Injected Human Muscle Precursor Cells Overexpressing PGC-1α Enhance Functional Muscle Regeneration a
While many groups demonstrated new muscle tissue formation after muscle precursor cell (MPC) injection, the capacity of these cells to heal muscle damage, for example, sphincter in stress urinary incontinence, in long-term is still limited. Therefore, the first goal of our project was to optimize the functional regenerative potential of hMPC by genetic modification to overexpress human peroxisome proliferator-activated receptor gamma coactivator 1-alpha (hPGC-1α), key regulator of exercise-mediated adaptation. Moreover, we aimed at establishing a feasible methodology for noninvasive PET visualization of implanted cells and their microenvironment in muscle crush injury model. PGC-1α-bioengineered muscles showed enhanced marker expression for myogenesis (α-actinin, MyHC, and Desmin), vascularization (VEGF), neuronal (ACHE), and mitochondrial (COXIV) activity. Consistently, use of hPGC-1α_hMPCs produced significantly increased contractile force one to three weeks postinjury. PET imaging showed distinct differences in radiotracer signals ([18F]Fallypride and [11C]Raclopride (both targeting dopamine 2 receptors (D2R)) and [64Cu]NODAGA-RGD (targeting neovascularization)) between GFP_hMPCs and hD2R_hPGC-1α_hMPCs. After muscle harvesting, inflammation levels were in parallel to radiotracer uptake amount, with significantly lower uptake in hPGC-1α overexpressing samples. In summary, we facilitated early functional muscle tissue regeneration, introducing a novel approach to improve skeletal muscle regeneration. Besides successful tracking of hMPCs in muscle crush injuries, we showed that in high-inflammation areas, the specificity of radioligands might be significantly reduced, addressing a possible bottleneck of neovascularization PET imaging.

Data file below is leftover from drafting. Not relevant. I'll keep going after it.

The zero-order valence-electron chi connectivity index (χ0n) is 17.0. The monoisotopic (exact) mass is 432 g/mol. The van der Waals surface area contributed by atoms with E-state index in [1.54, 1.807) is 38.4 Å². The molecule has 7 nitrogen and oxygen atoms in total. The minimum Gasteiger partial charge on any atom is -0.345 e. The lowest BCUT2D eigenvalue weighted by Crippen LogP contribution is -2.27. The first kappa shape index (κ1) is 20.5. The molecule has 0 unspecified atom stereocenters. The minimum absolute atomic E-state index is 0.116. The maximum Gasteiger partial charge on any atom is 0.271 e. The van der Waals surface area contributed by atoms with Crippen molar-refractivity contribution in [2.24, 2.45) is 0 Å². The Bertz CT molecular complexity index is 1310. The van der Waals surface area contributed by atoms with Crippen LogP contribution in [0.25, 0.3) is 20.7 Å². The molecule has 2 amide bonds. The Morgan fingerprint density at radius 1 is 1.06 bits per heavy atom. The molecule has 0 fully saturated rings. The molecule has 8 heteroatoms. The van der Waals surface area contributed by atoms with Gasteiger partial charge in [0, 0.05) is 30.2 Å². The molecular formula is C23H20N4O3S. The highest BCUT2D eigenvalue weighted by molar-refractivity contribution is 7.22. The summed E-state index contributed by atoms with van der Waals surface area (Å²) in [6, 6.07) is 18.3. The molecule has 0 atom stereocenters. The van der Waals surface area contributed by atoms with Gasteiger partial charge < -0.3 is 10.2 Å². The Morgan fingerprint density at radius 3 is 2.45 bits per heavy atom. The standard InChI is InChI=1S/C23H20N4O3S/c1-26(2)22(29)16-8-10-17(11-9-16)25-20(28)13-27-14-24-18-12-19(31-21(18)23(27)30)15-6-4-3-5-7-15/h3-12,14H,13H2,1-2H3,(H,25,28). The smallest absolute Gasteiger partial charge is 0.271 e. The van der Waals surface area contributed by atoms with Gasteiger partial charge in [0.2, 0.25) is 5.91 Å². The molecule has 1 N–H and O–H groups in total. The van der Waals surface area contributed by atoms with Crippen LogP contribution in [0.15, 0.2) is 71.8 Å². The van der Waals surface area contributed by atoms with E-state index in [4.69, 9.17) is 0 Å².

Haralampieva D, Salemi S, Betzel T, Dinulovic I, Krämer SD, Schibli R, Sulser T, Handschin C, Ametamey SM, Eberli D. Injected Human Muscle Precursor Cells Overexpressing PGC-1α Enhance Functional Muscle Regeneration after Trauma. Stem Cells International. 2018.